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Editorial
Hey, New Moms — Here's How Long You Actually Need To Recover From Childbirth
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Jennifer Mayer

Giving birth to a baby is an incredible accomplishment. Any mother who has given birth can tell you just how challenging it can be to recover from pregnancy and childbirth, all while tending to the needs of a newborn around the clock. The medical system concludes with postpartum care at six weeks following a newborn’s arrival. Yet, many mothers will say that six weeks is not enough time for mothers to recover, and research supports this.

A 2012 study at the Salford University in England indicates that mothers need at least one year to recover from childbirth. Dr. Julie Wray, the study’s lead researcher, interviewed women two to three weeks after giving birth, then again at three months and at six to seven months. Through the interview process, she was able to gain insight into what women truly experience during postpartum recovery.

"The research shows that more realistic and woman-friendly postnatal services are needed. Women feel that it takes much longer than six weeks to recover and they should be supported beyond the current six to eight weeks after birth," Dr. Wray told The Daily Mail.

Further supporting the fact that women need more than six weeks to recover from childbirth, a study of 68 women conducted at the University of Michigan's School of Nursing suggests that pelvic floor recovery can take longer than eight months to fully resolve. The study used MRI imaging to assess healing at seven weeks postpartum, and again at eight months. While some factors like swelling improved by eight months, pelvic floor weakness had not.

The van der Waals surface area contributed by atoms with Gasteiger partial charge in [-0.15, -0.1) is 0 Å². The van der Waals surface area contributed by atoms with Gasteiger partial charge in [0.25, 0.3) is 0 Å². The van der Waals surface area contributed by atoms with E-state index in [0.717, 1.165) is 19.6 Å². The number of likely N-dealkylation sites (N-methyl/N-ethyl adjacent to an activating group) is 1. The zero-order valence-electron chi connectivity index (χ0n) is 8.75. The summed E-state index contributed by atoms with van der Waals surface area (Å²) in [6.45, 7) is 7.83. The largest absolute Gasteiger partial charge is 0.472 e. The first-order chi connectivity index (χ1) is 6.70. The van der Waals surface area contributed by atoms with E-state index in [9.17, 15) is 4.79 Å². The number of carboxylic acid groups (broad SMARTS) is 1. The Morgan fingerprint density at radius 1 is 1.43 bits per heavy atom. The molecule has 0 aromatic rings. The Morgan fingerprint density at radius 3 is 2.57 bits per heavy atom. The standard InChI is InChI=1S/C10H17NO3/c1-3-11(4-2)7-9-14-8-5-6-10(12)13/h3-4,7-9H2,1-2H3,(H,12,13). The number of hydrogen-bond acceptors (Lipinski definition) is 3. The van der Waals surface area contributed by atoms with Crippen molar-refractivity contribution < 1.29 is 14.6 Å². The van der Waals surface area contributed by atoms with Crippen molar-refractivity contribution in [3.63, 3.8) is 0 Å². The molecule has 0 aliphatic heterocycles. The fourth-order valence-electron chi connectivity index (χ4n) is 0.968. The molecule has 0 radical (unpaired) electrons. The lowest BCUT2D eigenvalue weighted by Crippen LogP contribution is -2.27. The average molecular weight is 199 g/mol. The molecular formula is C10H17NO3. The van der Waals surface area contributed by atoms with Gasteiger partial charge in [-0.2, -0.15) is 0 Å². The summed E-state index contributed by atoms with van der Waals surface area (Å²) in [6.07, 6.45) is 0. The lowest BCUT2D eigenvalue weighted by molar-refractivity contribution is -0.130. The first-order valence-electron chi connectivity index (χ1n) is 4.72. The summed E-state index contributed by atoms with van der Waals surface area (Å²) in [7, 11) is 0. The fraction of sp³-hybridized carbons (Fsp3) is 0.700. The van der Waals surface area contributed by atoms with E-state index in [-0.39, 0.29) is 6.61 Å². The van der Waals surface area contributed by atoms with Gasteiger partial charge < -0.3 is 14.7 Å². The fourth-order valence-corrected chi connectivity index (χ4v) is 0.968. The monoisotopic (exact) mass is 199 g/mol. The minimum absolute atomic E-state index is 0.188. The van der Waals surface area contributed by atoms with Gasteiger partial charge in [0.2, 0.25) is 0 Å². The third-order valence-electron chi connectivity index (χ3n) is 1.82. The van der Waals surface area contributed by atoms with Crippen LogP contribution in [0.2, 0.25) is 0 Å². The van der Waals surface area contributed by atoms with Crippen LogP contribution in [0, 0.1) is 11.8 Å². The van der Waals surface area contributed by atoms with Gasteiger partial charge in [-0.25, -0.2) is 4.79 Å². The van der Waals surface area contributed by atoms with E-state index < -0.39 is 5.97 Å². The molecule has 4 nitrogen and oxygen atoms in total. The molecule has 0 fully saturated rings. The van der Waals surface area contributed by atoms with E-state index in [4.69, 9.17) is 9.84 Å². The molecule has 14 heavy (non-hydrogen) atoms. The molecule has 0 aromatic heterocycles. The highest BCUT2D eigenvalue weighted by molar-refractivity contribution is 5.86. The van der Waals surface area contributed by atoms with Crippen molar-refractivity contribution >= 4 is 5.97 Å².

The lead researcher, Dr. Miller told The Guardian: "our data shows a wide range of time for women to complete their healing after a very strenuous birth. Women are not given permission to have more time to recover after childbirth."

Further still, a 2000 Australian study investigated the connection between physical recovery after childbirth and maternal depression. The study found that women, even six to seven months following birth, still have high levels of exhaustion, back pain, urinary incontinence, sexual problems, bowel problems and perineal pain. The study confirmed a link between maternal emotional wellbeing and physical recovery, and that women should be in close contact with providers for a year after the birth of a baby.

In the US' medical system, it’s common practice for mothers to receive postpartum care up to six weeks following the birth of their baby. Yet, multiple research studies have shown that it takes up to a whole year to fully recover from pregnancy and childbirth. It would be wise for the medical community to extend postpartum health care beyond six weeks, and provide a year of coverage for women to improve health outcomes.

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Jennifer Mayer supports parents through pregnancy, birth, new parenthood and the transition back to work. Shes the founder of Baby Caravan, a birth & postpartum doula agency and Baby Caravan at Work, a corporate consulting practice based in New York City. Jennifer lives in Brooklyn with her husband and son.

 

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